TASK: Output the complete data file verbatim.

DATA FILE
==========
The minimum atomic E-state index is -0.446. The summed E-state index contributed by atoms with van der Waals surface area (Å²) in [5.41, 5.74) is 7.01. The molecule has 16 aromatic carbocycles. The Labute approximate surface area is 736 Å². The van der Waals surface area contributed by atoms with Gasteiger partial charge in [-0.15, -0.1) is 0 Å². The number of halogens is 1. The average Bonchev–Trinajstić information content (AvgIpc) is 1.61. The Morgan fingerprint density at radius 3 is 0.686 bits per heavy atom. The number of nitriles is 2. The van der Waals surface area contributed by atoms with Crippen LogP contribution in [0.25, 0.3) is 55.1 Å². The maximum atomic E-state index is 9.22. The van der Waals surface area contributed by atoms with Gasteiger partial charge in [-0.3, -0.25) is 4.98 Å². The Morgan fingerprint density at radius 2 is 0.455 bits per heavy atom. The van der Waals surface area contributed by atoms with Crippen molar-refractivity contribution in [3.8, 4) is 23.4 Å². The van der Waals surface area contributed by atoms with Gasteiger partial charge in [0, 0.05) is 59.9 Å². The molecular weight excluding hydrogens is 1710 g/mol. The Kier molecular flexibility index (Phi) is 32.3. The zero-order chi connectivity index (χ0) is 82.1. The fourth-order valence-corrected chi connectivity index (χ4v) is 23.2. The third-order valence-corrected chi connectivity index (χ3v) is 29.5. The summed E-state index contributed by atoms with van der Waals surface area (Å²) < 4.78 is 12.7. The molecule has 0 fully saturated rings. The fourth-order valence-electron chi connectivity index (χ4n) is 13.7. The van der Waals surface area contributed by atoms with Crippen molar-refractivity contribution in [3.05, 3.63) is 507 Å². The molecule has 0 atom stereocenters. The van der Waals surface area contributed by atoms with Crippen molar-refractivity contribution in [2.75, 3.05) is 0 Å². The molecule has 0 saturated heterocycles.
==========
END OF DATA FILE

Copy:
The minimum atomic E-state index is -0.446. The summed E-state index contributed by atoms with van der Waals surface area (Å²) in [5.41, 5.74) is 7.01. The molecule has 16 aromatic carbocycles. The Labute approximate surface area is 736 Å². The van der Waals surface area contributed by atoms with Gasteiger partial charge in [-0.15, -0.1) is 0 Å². The number of halogens is 1. The average Bonchev–Trinajstić information content (AvgIpc) is 1.61. The Morgan fingerprint density at radius 3 is 0.686 bits per heavy atom. The number of nitriles is 2. The van der Waals surface area contributed by atoms with Crippen LogP contribution in [0.25, 0.3) is 55.1 Å². The maximum atomic E-state index is 9.22. The van der Waals surface area contributed by atoms with Gasteiger partial charge in [-0.3, -0.25) is 4.98 Å². The Morgan fingerprint density at radius 2 is 0.455 bits per heavy atom. The van der Waals surface area contributed by atoms with Crippen molar-refractivity contribution in [3.8, 4) is 23.4 Å². The van der Waals surface area contributed by atoms with Gasteiger partial charge in [0, 0.05) is 59.9 Å². The molecular weight excluding hydrogens is 1710 g/mol. The Kier molecular flexibility index (Phi) is 32.3. The zero-order chi connectivity index (χ0) is 82.1. The fourth-order valence-corrected chi connectivity index (χ4v) is 23.2. The third-order valence-corrected chi connectivity index (χ3v) is 29.5. The summed E-state index contributed by atoms with van der Waals surface area (Å²) < 4.78 is 12.7. The molecule has 0 fully saturated rings. The fourth-order valence-electron chi connectivity index (χ4n) is 13.7. The van der Waals surface area contributed by atoms with Crippen molar-refractivity contribution in [3.05, 3.63) is 507 Å². The molecule has 0 atom stereocenters. The van der Waals surface area contributed by atoms with Crippen molar-refractivity contribution in [2.75, 3.05) is 0 Å². The molecule has 0 saturated heterocycles.